How to get Financial Aid

Apply: Fill out the Free Application for Federal Student Aid (FAFSA ®)

Accept aid: Students must log into MyView in order to accept any offered financial aid, and to access any important to-do list information that may be needed in order to process your financial aid. You will need your SSO and password to log into MyView.

Learn more about accepting financial aid

Receive aid: Also known as disbursement, payment of financial aid into your student account will occur at the beginning of each semester provided you have registered for sufficient credits. First payments of financial aid into student accounts generally occur the week before classes begin.

If you receive any scholarship or loan checks directly from a third party, such as a donor or lender, you must submit these checks for processing to the Office of Student Financial Services, 327 Millennium Student Center. We will deposit the funds to your University student account and credit balance funds will be sent to you via mail or direct deposit.

Learn more about disbursement

Keeping your Financial Aid

Satisfactory Academic Progress (SAP)

Federal regulations require the Office of Student Financial Services to monitor the academic progress of all federal financial aid recipients. Recipients of federal financial aid are expected to make Satisfactory Academic Progress (SAP) towards a degree as a condition of receiving financial aid. 

Learn more about SAP

Withdrawing from Courses

Depending on whether you withdraw during the normal refund period, withdrawing before or after your financial aid has been credited to your account, and whether dropping the class causes you to change enrollment status (full-time, half-time, etc.) your financial aid may need to be reduced or canceled. You are considered withdrawn once you are no longer enrolled in any courses for the semester.

Learn more about how withdrawing affects financial aid

Data Sharing Policy

Based on the Fiscal Year 2018 spending bill passed on March 23, 2018, the University of Missouri-St. Louis Student Financial Services Office may provide, with explicit written consent from the student, FAFSA information to scholarship-granting organizations or tribal organizations.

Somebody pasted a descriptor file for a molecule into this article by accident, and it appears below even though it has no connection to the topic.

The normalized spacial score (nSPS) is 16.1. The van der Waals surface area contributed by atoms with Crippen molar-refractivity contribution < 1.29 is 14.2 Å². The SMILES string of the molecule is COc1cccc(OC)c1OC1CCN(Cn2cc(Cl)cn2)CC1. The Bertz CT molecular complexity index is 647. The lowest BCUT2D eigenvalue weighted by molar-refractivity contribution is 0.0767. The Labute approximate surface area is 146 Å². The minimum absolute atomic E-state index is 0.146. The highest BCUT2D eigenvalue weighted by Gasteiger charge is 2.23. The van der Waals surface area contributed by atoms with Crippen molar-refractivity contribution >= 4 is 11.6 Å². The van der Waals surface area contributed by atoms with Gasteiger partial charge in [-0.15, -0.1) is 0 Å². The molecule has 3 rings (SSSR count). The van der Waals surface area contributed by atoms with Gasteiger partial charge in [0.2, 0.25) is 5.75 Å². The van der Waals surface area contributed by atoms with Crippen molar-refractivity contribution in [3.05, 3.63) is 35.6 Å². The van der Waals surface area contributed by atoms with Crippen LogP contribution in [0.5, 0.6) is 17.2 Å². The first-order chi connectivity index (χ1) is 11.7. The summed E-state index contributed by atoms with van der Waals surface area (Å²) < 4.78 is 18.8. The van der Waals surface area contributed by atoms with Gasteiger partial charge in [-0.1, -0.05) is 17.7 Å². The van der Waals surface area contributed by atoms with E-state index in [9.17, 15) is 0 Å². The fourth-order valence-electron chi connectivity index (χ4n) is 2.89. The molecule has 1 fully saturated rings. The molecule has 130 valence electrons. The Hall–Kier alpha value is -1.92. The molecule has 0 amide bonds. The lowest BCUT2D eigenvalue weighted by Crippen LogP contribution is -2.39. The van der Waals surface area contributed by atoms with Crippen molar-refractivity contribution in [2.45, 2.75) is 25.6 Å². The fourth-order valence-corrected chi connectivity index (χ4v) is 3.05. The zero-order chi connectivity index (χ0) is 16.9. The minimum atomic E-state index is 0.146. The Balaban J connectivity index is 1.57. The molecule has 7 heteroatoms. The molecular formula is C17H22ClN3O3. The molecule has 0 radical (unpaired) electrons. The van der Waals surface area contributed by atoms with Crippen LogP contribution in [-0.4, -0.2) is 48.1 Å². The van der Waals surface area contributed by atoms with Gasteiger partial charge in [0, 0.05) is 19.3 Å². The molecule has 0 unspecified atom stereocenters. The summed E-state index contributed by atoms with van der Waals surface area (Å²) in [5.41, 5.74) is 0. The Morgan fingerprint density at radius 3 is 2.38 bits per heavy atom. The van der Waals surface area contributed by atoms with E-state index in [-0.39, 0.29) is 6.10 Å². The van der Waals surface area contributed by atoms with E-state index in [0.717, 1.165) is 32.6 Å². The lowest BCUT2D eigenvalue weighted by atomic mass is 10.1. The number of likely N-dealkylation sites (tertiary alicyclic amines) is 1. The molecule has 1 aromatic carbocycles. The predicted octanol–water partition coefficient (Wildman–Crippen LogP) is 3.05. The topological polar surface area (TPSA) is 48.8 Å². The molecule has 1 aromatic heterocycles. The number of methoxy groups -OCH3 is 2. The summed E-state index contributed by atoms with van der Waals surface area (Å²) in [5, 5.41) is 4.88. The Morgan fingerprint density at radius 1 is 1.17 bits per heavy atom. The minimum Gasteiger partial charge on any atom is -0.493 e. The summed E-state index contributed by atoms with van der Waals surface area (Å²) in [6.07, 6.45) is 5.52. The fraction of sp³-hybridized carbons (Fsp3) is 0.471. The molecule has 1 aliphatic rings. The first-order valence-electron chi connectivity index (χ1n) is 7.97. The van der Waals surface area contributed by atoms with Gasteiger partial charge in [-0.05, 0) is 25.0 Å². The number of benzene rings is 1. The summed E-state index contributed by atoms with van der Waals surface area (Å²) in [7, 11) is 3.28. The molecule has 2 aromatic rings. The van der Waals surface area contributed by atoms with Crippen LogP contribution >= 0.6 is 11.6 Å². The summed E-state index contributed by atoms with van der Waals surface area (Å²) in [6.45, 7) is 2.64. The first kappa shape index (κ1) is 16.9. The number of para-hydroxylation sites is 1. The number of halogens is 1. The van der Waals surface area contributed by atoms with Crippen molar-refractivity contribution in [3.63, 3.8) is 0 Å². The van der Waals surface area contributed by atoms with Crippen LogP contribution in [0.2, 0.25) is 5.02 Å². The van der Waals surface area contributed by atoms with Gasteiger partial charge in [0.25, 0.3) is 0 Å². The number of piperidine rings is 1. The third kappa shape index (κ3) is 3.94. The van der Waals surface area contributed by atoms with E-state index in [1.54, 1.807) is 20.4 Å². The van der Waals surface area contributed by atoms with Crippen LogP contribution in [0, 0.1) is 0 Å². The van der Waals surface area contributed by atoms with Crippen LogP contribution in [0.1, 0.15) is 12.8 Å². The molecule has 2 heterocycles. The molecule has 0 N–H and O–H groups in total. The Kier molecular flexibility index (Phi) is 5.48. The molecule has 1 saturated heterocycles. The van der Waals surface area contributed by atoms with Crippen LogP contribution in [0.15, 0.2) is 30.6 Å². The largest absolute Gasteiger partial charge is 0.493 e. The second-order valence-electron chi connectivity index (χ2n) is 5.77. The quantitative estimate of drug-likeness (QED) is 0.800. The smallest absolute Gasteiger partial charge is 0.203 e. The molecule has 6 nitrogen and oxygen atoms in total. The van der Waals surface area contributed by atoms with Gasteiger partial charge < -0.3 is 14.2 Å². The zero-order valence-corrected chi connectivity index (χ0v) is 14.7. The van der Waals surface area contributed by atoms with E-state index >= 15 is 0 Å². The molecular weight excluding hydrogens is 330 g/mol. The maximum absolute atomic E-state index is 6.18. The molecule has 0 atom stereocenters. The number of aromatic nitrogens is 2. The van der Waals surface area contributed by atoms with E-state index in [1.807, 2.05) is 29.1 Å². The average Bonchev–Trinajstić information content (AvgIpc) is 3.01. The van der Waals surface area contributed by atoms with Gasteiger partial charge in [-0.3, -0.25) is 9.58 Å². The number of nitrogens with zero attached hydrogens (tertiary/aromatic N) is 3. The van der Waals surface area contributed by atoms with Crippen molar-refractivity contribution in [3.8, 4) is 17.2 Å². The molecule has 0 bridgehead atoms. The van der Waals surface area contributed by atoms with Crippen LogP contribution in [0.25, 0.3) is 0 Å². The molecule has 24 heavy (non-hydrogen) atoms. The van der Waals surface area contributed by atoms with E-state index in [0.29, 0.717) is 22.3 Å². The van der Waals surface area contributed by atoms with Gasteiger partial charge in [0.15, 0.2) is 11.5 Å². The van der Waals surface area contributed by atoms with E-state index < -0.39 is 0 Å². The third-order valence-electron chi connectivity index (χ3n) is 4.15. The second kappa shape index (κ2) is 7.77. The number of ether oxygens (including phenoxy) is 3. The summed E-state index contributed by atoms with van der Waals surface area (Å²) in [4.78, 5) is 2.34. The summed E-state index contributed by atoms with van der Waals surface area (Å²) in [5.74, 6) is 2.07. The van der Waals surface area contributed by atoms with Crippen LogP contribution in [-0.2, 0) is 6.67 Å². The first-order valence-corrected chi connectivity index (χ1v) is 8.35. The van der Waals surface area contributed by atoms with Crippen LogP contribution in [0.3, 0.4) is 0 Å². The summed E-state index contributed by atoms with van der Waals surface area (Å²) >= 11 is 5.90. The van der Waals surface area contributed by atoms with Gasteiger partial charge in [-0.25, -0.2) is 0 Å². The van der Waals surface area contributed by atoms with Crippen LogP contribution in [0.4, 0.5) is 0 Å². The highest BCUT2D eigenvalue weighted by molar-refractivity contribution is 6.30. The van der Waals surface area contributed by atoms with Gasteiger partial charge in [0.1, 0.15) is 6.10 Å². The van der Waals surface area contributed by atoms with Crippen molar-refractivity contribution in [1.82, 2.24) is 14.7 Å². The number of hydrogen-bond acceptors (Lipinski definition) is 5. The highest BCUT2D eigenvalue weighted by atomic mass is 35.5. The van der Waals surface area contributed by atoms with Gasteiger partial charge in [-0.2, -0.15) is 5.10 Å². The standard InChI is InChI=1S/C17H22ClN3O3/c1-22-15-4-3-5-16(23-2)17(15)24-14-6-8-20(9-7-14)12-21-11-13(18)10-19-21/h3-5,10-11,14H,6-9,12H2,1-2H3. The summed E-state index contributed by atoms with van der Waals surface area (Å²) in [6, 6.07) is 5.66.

What is Financial Aid?

Financial aid is any assistance given to a student to help pay for the cost of college. The assistance can take the form of gift aid, which does not have to be repaid. Scholarships and grants are gift aid. Financial aid can also take the form of self-help aid - money that has to be paid back or earned. Loans and federal work study employment are examples of self-help assistance.

Who gets Financial Aid?

In order to be considered eligible for federal student aid, the student must:

  • Be enrolled in an eligible degree or certificate granting program. For graduate certificate programs, please check the list of eligible programs.
  • Be a citizen, national, or a permanent resident of the United States
  • Maintain satisfactory academic progress toward the program
  • Not be in default on any federal student loan (Perkins, Stafford, PLUS, or GradPLUS)
  • Not owe a refund or repayment on any aid program
  • Be enrolled for sufficient hours
    • Minimum of 6 credit hours for undergraduates and 5 credit hours for graduate/professional
  • Scholarship eligibility requirements are determined by the sponsors.


Where does Financial Aid come from?

Financial aid can come from many sources. The federal government funds need-based financial aid programs such as the Pell Grant, SEOG, and Federal Work Study. Some states also offer grants and scholarships to residents of their states (see MDHEWD). Scholarships are sponsored by corporations, private non-profit foundations, professional organizations, and often, the student's own university.


Cost of Attendance (COA)  -  Expected Family Contribution (EFC)  =  need

The federal, and most state, aid programs exist to supplement a family's own resources to help pay for education. The financial aid office determines a student's eligibility for these programs based on guidelines established by Congress and the Department of Education. A student submits information about their family resources by filing the Free Application for Federal Student Aid (FAFSA). That information is then analyzed based on a standard formula that determines how much the student and the family can contribute toward a student's educational costs. That contribution is referred to as the Expected Family Contribution (EFC). Students with very low EFCs can qualify for certain grants like the Pell Grant, SEOG, or other available aid.

The financial aid office of your school subtracts the EFC from the estimated cost of attendance (COA). The cost includes charges billed directly by the university, such as tuition and fees, but also includes other costs, such as the cost of transportation to and from school, books and supplies, meals, and other miscellaneous expenses. The difference is called a student's need. The amount of any gift aid you receive combined with any other need-based assistance, such as a federal work study job, cannot exceed your need. The financial aid office will offer you as much assistance as is possible--this financial aid is often a combination of federal grants, state grants, university funds, employment, and loans.